Combat Feeding started from scratch, looking for the right combination of simple sugars, complex carbohydrates and fat. The military HooAH! bar consists mainly of corn syrup, rice crisp blended with corn for texture, dried fruit, partially hydrogenated cottonseed or soybean oil, maltodextrin, flavor-specific ingredients and vitamins.
"When we formulated it for energy, we wanted to provide a quick increase in blood glucose and then a slow release of energy," said Jack Briggs, senior food technologist and inventor of the HooAH! bar. "Very key in this is lipids. They give it shelf life, texture, taste and energy. At the time of initial development, our studies had shown the HooAH! bar to be superior to anything else on the market as far as acceptability."
The military operational requirement for ration storage is a minimum of three years at 80 degrees F or six months at 100 degrees F, which presents a challenge not faced by other nutrition bars. It's another practical reason for a higher fat content.
"Most commercial bars become hard as a rock over time," Briggs said. The current formulation has an ideal amount of fat to provide a stable, palatable food that has a firm but crunchy texture.
"We'd get comments from people saying that a lot of the ingredients are similar (to other bars)," Darsch said. "It's not what's in there. It's how much of that is in there."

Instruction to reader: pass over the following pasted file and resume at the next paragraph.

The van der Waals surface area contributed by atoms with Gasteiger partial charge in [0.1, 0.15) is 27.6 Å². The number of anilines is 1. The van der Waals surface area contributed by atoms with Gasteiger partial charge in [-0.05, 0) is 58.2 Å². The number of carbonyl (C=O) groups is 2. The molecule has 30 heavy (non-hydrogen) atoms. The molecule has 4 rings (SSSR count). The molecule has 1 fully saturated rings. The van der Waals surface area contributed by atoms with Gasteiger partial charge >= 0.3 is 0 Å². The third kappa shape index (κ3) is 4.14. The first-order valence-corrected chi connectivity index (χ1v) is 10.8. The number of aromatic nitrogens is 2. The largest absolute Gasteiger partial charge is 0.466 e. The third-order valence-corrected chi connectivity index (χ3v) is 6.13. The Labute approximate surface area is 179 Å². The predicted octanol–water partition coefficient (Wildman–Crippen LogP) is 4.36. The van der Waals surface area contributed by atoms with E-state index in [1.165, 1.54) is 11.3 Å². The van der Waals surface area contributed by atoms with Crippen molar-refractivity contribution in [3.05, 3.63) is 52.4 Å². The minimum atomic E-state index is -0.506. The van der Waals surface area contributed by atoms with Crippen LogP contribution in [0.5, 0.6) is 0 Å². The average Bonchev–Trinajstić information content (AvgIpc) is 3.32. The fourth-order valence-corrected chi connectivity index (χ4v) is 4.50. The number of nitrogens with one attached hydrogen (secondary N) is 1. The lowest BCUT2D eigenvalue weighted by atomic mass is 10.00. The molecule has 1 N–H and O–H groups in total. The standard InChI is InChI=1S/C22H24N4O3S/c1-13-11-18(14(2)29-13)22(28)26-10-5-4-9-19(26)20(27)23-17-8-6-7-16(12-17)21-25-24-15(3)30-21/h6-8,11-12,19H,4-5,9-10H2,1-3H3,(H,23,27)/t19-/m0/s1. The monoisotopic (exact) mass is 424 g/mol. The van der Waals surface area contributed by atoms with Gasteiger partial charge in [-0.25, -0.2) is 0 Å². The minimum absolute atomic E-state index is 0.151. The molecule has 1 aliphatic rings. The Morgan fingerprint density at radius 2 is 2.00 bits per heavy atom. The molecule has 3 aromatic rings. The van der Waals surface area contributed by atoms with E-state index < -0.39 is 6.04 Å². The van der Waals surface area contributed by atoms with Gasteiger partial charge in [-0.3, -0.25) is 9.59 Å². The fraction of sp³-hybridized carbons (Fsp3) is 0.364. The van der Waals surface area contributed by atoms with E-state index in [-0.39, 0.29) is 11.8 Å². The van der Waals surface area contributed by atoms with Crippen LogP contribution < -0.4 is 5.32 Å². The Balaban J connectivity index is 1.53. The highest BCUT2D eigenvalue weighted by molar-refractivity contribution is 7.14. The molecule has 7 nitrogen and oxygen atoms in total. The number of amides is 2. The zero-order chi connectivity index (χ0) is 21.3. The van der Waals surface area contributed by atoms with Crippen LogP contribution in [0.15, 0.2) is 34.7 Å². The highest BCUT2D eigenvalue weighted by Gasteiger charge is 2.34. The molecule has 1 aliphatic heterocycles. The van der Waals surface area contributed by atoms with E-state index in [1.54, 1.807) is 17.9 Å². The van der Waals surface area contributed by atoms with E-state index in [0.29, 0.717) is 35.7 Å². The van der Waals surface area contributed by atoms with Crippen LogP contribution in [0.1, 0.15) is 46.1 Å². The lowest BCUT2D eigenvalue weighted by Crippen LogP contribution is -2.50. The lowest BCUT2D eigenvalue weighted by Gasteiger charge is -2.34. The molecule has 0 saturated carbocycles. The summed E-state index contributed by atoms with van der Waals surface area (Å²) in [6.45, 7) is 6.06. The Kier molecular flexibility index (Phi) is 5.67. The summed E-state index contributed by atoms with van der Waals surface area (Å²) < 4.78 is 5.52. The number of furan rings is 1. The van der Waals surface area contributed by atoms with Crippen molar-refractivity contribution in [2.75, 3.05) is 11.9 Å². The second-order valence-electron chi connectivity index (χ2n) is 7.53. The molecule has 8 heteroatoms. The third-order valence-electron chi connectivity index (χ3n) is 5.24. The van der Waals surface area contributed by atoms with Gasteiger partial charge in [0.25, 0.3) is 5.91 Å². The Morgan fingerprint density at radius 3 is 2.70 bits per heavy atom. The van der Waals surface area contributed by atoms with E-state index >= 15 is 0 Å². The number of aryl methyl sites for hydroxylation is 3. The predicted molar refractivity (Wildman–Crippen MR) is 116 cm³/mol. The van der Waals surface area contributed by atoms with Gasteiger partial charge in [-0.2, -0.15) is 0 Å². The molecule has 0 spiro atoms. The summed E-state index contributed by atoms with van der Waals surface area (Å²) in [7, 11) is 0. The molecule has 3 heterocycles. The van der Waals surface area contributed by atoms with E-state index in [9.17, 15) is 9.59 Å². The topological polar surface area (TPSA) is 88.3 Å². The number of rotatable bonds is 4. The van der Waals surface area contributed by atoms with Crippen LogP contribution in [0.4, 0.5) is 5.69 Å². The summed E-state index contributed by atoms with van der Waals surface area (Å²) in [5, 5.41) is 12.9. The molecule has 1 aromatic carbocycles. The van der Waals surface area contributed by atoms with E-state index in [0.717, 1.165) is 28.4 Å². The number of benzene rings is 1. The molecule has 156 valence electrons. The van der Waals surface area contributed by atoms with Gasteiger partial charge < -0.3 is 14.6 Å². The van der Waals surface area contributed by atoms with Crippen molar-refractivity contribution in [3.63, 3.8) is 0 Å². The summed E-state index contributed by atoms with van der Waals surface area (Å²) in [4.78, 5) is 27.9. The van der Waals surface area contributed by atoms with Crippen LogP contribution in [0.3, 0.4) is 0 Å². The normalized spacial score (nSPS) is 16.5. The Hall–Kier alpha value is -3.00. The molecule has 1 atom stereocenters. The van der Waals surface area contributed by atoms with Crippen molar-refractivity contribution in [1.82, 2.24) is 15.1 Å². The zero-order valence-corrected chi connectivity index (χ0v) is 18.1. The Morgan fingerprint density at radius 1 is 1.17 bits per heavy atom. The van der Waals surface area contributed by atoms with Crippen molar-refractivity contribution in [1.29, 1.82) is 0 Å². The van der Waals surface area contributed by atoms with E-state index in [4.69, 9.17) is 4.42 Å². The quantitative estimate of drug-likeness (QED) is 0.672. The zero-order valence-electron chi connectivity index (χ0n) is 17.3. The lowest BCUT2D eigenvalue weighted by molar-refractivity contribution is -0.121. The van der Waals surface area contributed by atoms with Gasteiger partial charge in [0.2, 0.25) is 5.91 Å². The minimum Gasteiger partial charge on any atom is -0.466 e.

He said the primary goal was to give warfighters energy with as close to 100 percent acceptability as possible, and with enough testing and evaluation, they ended up with a high-quality, good-tasting product. As with everything coming out of Combat Feeding, HooAH! is warfighter tested and approved.
Even the name, which is Army-speak derived from "heard, understood and acknowledged," was overwhelmingly agreed upon by soldiers during surveys, according to Darsch. Marines use the term Oorah!, and he said the bar issued in the MRE will be split label with HooAH! on one side and Oorah! on the other to cater to both services.
The military HooAH! bar comes in apple-cinnamon, chocolate, cran-raspberry, peanut butter and raspberry flavors while the commercial version is offered in apple-cinnamon and chocolate crisp, with more flavors to be introduced later, starting with peanut butter.
The commercial bar has 280 calories, 10 grams of soy and whey protein, 9 grams of non-hydrogenated palm oil, 40 grams of simple and complex carbohydrates, and 17 vitamins and minerals.
A portion of the proceeds from every bar sold commercially is returned to the Combat Feeding Directorate to help fund the Army's research into enhancing soldier safety, diet and quality of life.